8/30/12

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8/26/12

Times: Jesus and Talmudic Rabbis Set Examples for the Skinny Dipping Congressman Yoder

It's official. The Times will publish utterly silly stuff, like this op-ed by Dani Renan.

LOOSE ENDS

What Would Jesus Do? Skinny-Dip

A look at the history of skinny-dipping in the Sea of Galilee.
KEVIN YODER, a congressman from Kansas, apologized last week for swimming nude in the Sea of Galilee last summer during a trip with his wife and other members of Congress, who apparently were clothed. Actually, he apologized for “any embarrassment I have caused for my colleagues and constituents.”

8/20/12

The Adelsons back Rabbi Boteach

The WSJ reports that, "Billionaire casino mogul Sheldon Adelson, among the top donors to the Republican machine this election, is also now the top giver – along with his wife – to the New Jersey congressional race of the reality-TV rabbi, Shmuley Boteach.":
Mr. Adelson, who runs the Las Vegas Sands international gaming empire, and his wife, Dr. Miriam Adelson, who runs the Adelson drug clinic, have each given $250,000, or $500,000 total, to a new independent super PAC called the Patriot Prosperity PAC, according to people close to the Adelsons and the PAC. (Hat tip to David E. Y. S.)
Gambling profits money? No problem at all for Rabbi Shmuley.

On Piyyutim and Pesukim - two new Stellar Free Halakhah.com Publications

On Piyyutim and Pesukim - two new stellar Halakhah.com publications by Reuven Brauner are now available for free download.

1. "Synopsis of the Elul and Tishrei Piyyutim" summarizes each of the many Piyyutim we say in shul from just before Rosh Hashanah until Erev Yom Kippur. Most people read through them with virtually no comprehension of their content or meaning. Most proper Selichos books with translation and commentary are too cumbersome for use during the actual time of Selicha recitation and, therefore, Brauner felt it useful to have a terse, quick and easy summary with some interesting notes that can be used as an on-the-spot refresher to be perused in real-time during the communal Selichos recitation.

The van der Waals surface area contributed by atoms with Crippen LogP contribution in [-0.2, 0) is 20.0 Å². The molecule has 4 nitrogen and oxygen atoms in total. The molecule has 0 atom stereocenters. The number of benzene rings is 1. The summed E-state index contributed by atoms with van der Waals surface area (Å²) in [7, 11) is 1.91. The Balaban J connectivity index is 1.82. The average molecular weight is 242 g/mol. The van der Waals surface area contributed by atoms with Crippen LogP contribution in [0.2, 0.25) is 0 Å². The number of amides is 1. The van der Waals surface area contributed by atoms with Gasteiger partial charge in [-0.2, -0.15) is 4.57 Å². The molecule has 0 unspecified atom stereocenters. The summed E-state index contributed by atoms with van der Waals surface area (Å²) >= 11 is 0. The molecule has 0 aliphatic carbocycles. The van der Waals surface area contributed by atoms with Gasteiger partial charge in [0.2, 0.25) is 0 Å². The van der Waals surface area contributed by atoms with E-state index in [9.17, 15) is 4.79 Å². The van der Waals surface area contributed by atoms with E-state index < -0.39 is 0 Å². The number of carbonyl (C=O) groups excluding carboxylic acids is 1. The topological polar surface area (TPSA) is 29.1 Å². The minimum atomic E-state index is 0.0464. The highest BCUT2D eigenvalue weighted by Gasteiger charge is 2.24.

2. "Shimush Pesukim – A Comprehensive Index of the Liturgical and Ceremonial Uses of Biblical Verses and Passages" catalogues hundreds of verses from Tanach, from Bereishis through Divrei Hayomim, inclusively, and where they are used anywhere in our Tefillah or in our various rituals. The inspiration of this came from the simple observation that we often see in our better Siddurim, Talmuds, Midrashim footnotes and references to their sources in Tanach, but no reference that points from a Tanach to the Siddur. A reference to a verse, shows where it is used somewhere in our Prayers. Once you know the Scriptural source (chapter and verse), you can look the verse up in Shimush Pesukim and you will then find the location of its use or usages. For some, this may be a fun curios, but for budding scholars and students, this can be a very helpful aid in their studies.

Augusta National Golf Club Admits its First Two Women Members: Condoleezza Rice and Darla Moore

ABC reports that Augusta National golf course, home of the Masters, has admitted its first two women members, Condoleezza Rice and Darla Moore.

Sigh. 2012 and yet this is news. We are not impressed.

Is J. J. Goldberg an Am-Haaretz?

Sam Norich has put up obnoxious nag screens with his picture on his site because he wants us to give him $120 to become a member of the Forward. We thought the paper was profitable and did not need to beg for donations. Guess we was wrong.

J. J. Goldberg has a column up on the Forward (Taking Ownership of Our Talmud) discussing the Daf Yomi Talmud program. It's rife with errors. To begin with he says, "...strangely, the commandment to study Torah appears nowhere in the Torah." Huh? He cites the first part of a verse in the Shema and discusses it.